check, then drag a slider to see the odd states' TE.
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The finite square well problem is defined by a potential energy function that is zero everywhere except1
V(x) = −|V0| −a < x < a.
Since the potential energy function is finite, quantum mechanically there will be some leakage of the wave function into the classically-forbidden regions specified by x > a and x < −a. We will have three regions in which we must solve the time-independent Schrödinger equation. In Region I (x < −a) and Region III (x > a), for bound-state solutions, E < 0, we can write the time-independent Schrödinger equation as
[d2/dx2 − κ2] ψ(x) = 0 , (11.1)
where2 κ2 ≡ 2m|E|/ħ2. The equation above has the solutions
ψ(x) = Aexp(+κx) + Bexp(−κx). (11.2)
Because the energy eigenfunction must be zero at ±∞ we have
ψI(x) = Aexp(+κx) and ψIII(x) = Dexp(−κx) (11.3)
for the solutions in Region I and III, respectively.
In Region II (−a < x < a), we expect an oscillatory solution since the energy is greater than the potential energy: E > V0 or |V0| > |E|. In this region we can write the time-independent Schrödinger as
[d2/dx2 + k2] ψ(x) = 0 , (11.4)
where k2 ≡ 2m(|V0| − |E|)/ħ2. The above equation has the solutions ψII(x) = Bsin(kx) + Ccos(kx) which are valid solutions for Region II.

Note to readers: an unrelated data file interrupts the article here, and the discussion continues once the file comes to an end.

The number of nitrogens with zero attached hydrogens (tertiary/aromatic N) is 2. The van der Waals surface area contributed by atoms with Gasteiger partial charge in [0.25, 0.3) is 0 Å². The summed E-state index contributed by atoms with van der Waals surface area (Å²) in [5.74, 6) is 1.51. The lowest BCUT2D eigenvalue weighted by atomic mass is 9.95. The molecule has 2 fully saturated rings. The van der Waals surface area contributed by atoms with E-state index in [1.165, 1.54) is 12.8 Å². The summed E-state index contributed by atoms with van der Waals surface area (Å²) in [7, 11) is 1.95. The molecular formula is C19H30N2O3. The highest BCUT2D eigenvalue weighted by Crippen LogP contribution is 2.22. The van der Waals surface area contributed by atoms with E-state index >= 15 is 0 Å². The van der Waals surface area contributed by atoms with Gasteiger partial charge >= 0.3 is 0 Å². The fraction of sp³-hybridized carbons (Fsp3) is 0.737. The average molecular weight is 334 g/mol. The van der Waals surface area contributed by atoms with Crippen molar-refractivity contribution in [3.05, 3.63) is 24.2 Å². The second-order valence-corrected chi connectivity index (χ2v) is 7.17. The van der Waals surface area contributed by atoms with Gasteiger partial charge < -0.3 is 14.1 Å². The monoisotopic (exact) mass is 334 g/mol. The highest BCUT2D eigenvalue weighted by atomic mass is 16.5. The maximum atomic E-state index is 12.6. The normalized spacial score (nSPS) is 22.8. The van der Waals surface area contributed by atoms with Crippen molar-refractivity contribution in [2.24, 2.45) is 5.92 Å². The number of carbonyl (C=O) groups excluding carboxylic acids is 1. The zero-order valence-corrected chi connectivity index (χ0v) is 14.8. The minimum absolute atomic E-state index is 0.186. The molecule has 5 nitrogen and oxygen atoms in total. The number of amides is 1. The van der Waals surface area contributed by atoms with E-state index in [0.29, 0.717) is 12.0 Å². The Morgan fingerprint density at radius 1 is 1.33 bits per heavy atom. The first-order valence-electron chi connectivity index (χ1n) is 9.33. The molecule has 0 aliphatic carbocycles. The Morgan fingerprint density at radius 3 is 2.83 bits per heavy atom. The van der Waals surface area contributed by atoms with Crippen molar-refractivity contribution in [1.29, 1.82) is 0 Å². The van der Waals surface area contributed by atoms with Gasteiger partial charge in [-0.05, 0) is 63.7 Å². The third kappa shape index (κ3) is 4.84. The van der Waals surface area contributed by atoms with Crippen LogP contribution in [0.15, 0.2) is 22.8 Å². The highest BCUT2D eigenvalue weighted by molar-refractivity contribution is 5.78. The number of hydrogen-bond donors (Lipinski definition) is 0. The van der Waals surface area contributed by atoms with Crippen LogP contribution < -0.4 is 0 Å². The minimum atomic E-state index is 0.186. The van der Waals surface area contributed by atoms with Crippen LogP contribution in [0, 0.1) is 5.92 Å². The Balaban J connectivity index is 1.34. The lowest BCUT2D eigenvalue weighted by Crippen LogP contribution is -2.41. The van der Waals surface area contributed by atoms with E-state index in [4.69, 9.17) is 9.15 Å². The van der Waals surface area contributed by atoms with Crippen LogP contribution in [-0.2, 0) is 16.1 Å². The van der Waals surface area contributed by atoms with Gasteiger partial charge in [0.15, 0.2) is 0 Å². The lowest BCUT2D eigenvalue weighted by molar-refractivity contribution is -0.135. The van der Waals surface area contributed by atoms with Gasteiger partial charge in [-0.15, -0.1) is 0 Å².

Next, we must match the solutions across the boundaries at x = −a and x = a. Matching the energy eigenfunctions across these boundaries means that the energy eigenfunctions and the first derivatives of the energy eigenfunctions must match at each boundary so that we have a continuous and smooth wave function (no jumps or kinks).
Since the potential energy function is symmetric about the origin, there are even and odd parity solutions to the bound-state problem.3 We begin by considering the even (parity) solutions and therefore the ψII(x) = Ccos(kx) solution in Region II.
Matching proceeds much like the scattering cases we considered in Chapter 8. At x = −a we have the conditions
ψI(−a) = ψII(−a) → Aexp(−κa) = Ccos(−ka),
ψ'I(−a) = ψ'II(−a) → Aκ exp(−κa) = Cksin(−ka).
From the symmetry in the problem, we need not consider the boundary at x = a as it yields the exact same condition on energy eigenfunctions. We now divide the resulting two equations to give a condition for the existence of even solutions: κ/k = tan(ka). This is actually a constraint on the allowed energies, as both k and κ involve the energy.
We now consider the following substitutions in terms of dimensionless variables:
ζ ≡ ka = [2m(|V0| − |E|)a2/ħ2]1/2 (11.5)
ζ0 ≡ [2m|V0|a2/ħ2]1/2 (11.6)
where ζ0 > ζ. Using these variables we have
[(ζ0/ζ)2 − 1]1/2 = tan(ζ) . (11.7)
This equation is a transcendental equation for ζ which itself is related via Eq. (11.6) to the energy. In addition, Eq. (11.7) only has solutions for particular values of ζ. We can solve this equation numerically or graphically, and we choose graphically in the animation. The right-hand side of Eq. (11.7) is shown in black and the left-hand side is shown in red. In the animation, ħ = 2m = 1. You may also select the Show the transcendental equation as a function of energy instead link to see the equations as a function of energy. You can change a and |V0| by dragging the sliders to a particular value to see how the left-hand side of Eq. (11.7) changes.